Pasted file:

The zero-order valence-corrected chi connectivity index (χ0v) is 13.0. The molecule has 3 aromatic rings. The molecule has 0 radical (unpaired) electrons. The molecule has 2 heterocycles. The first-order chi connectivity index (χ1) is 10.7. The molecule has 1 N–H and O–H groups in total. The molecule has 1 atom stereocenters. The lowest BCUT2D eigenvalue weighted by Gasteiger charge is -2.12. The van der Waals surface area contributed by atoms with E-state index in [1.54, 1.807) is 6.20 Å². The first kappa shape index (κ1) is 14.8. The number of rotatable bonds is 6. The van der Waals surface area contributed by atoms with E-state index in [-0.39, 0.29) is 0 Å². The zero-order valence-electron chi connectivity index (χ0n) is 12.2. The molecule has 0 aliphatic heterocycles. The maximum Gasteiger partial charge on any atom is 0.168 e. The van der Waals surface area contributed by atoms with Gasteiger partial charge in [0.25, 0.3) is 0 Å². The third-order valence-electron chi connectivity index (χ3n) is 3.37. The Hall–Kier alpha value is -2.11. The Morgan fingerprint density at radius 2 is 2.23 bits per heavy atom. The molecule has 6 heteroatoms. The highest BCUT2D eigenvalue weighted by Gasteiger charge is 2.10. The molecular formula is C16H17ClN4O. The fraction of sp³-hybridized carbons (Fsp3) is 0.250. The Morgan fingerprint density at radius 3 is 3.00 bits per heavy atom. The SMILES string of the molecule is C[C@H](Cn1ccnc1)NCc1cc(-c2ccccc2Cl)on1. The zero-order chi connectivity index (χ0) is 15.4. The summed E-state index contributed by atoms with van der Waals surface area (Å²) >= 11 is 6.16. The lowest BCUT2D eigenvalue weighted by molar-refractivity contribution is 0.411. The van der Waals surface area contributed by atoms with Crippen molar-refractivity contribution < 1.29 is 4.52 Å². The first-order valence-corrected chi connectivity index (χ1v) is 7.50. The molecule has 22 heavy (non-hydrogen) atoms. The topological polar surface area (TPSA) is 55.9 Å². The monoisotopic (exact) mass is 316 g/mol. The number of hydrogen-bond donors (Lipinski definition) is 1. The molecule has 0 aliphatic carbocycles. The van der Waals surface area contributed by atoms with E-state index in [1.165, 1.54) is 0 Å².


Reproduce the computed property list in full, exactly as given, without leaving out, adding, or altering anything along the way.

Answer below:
The zero-order valence-corrected chi connectivity index (χ0v) is 13.0. The molecule has 3 aromatic rings. The molecule has 0 radical (unpaired) electrons. The molecule has 2 heterocycles. The first-order chi connectivity index (χ1) is 10.7. The molecule has 1 N–H and O–H groups in total. The molecule has 1 atom stereocenters. The lowest BCUT2D eigenvalue weighted by Gasteiger charge is -2.12. The van der Waals surface area contributed by atoms with E-state index in [1.54, 1.807) is 6.20 Å². The first kappa shape index (κ1) is 14.8. The number of rotatable bonds is 6. The van der Waals surface area contributed by atoms with E-state index in [-0.39, 0.29) is 0 Å². The zero-order valence-electron chi connectivity index (χ0n) is 12.2. The molecule has 0 aliphatic heterocycles. The maximum Gasteiger partial charge on any atom is 0.168 e. The van der Waals surface area contributed by atoms with Gasteiger partial charge in [0.25, 0.3) is 0 Å². The third-order valence-electron chi connectivity index (χ3n) is 3.37. The Hall–Kier alpha value is -2.11. The Morgan fingerprint density at radius 2 is 2.23 bits per heavy atom. The molecule has 6 heteroatoms. The highest BCUT2D eigenvalue weighted by Gasteiger charge is 2.10. The molecular formula is C16H17ClN4O. The fraction of sp³-hybridized carbons (Fsp3) is 0.250. The Morgan fingerprint density at radius 3 is 3.00 bits per heavy atom. The SMILES string of the molecule is C[C@H](Cn1ccnc1)NCc1cc(-c2ccccc2Cl)on1. The zero-order chi connectivity index (χ0) is 15.4. The summed E-state index contributed by atoms with van der Waals surface area (Å²) >= 11 is 6.16. The lowest BCUT2D eigenvalue weighted by molar-refractivity contribution is 0.411. The van der Waals surface area contributed by atoms with Crippen molar-refractivity contribution < 1.29 is 4.52 Å². The first-order valence-corrected chi connectivity index (χ1v) is 7.50. The molecule has 22 heavy (non-hydrogen) atoms. The topological polar surface area (TPSA) is 55.9 Å². The monoisotopic (exact) mass is 316 g/mol. The number of hydrogen-bond donors (Lipinski definition) is 1. The molecule has 0 aliphatic carbocycles. The van der Waals surface area contributed by atoms with E-state index in [1.165, 1.54) is 0 Å².